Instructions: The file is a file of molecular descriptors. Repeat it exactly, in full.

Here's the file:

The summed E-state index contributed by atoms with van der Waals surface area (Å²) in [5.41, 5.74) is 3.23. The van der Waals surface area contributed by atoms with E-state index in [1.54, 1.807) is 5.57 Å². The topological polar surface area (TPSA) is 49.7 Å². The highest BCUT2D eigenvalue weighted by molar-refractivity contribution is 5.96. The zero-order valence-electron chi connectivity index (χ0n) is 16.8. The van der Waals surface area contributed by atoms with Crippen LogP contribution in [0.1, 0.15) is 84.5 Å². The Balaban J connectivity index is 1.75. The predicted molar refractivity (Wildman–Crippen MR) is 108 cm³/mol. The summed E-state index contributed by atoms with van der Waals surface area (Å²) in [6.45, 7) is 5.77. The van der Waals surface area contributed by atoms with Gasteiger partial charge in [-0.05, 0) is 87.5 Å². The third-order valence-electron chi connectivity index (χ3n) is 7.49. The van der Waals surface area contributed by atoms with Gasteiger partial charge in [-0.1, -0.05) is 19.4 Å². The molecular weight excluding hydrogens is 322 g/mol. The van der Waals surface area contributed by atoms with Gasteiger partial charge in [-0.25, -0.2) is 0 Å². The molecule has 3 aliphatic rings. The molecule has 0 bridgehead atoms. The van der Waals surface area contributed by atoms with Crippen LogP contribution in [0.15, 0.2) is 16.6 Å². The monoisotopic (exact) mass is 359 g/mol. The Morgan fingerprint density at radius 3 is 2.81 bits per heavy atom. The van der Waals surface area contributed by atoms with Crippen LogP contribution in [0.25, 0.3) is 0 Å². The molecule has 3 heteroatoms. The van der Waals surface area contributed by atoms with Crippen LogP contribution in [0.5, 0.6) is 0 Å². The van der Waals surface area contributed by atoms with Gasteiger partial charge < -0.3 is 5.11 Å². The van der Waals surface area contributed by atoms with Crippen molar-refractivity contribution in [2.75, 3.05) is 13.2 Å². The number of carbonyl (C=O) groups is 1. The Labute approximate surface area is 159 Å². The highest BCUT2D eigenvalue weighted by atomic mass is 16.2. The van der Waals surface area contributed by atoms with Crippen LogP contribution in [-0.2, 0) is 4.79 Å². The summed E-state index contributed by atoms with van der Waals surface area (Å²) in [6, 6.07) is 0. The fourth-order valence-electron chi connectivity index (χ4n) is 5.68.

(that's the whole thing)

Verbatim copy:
The summed E-state index contributed by atoms with van der Waals surface area (Å²) in [5.41, 5.74) is 3.23. The van der Waals surface area contributed by atoms with E-state index in [1.54, 1.807) is 5.57 Å². The topological polar surface area (TPSA) is 49.7 Å². The highest BCUT2D eigenvalue weighted by molar-refractivity contribution is 5.96. The zero-order valence-electron chi connectivity index (χ0n) is 16.8. The van der Waals surface area contributed by atoms with Crippen LogP contribution in [0.1, 0.15) is 84.5 Å². The Balaban J connectivity index is 1.75. The predicted molar refractivity (Wildman–Crippen MR) is 108 cm³/mol. The summed E-state index contributed by atoms with van der Waals surface area (Å²) in [6.45, 7) is 5.77. The van der Waals surface area contributed by atoms with Gasteiger partial charge in [-0.05, 0) is 87.5 Å². The third-order valence-electron chi connectivity index (χ3n) is 7.49. The van der Waals surface area contributed by atoms with Gasteiger partial charge in [-0.1, -0.05) is 19.4 Å². The molecular weight excluding hydrogens is 322 g/mol. The van der Waals surface area contributed by atoms with Gasteiger partial charge in [-0.25, -0.2) is 0 Å². The molecule has 3 aliphatic rings. The molecule has 0 bridgehead atoms. The van der Waals surface area contributed by atoms with Crippen LogP contribution in [0.15, 0.2) is 16.6 Å². The monoisotopic (exact) mass is 359 g/mol. The Morgan fingerprint density at radius 3 is 2.81 bits per heavy atom. The van der Waals surface area contributed by atoms with Crippen LogP contribution in [0.25, 0.3) is 0 Å². The molecule has 3 heteroatoms. The van der Waals surface area contributed by atoms with Crippen LogP contribution in [0.5, 0.6) is 0 Å². The van der Waals surface area contributed by atoms with Gasteiger partial charge < -0.3 is 5.11 Å². The van der Waals surface area contributed by atoms with Crippen molar-refractivity contribution in [2.75, 3.05) is 13.2 Å². The number of carbonyl (C=O) groups is 1. The Labute approximate surface area is 159 Å². The highest BCUT2D eigenvalue weighted by atomic mass is 16.2. The van der Waals surface area contributed by atoms with Crippen LogP contribution in [-0.2, 0) is 4.79 Å². The summed E-state index contributed by atoms with van der Waals surface area (Å²) in [6, 6.07) is 0. The fourth-order valence-electron chi connectivity index (χ4n) is 5.68.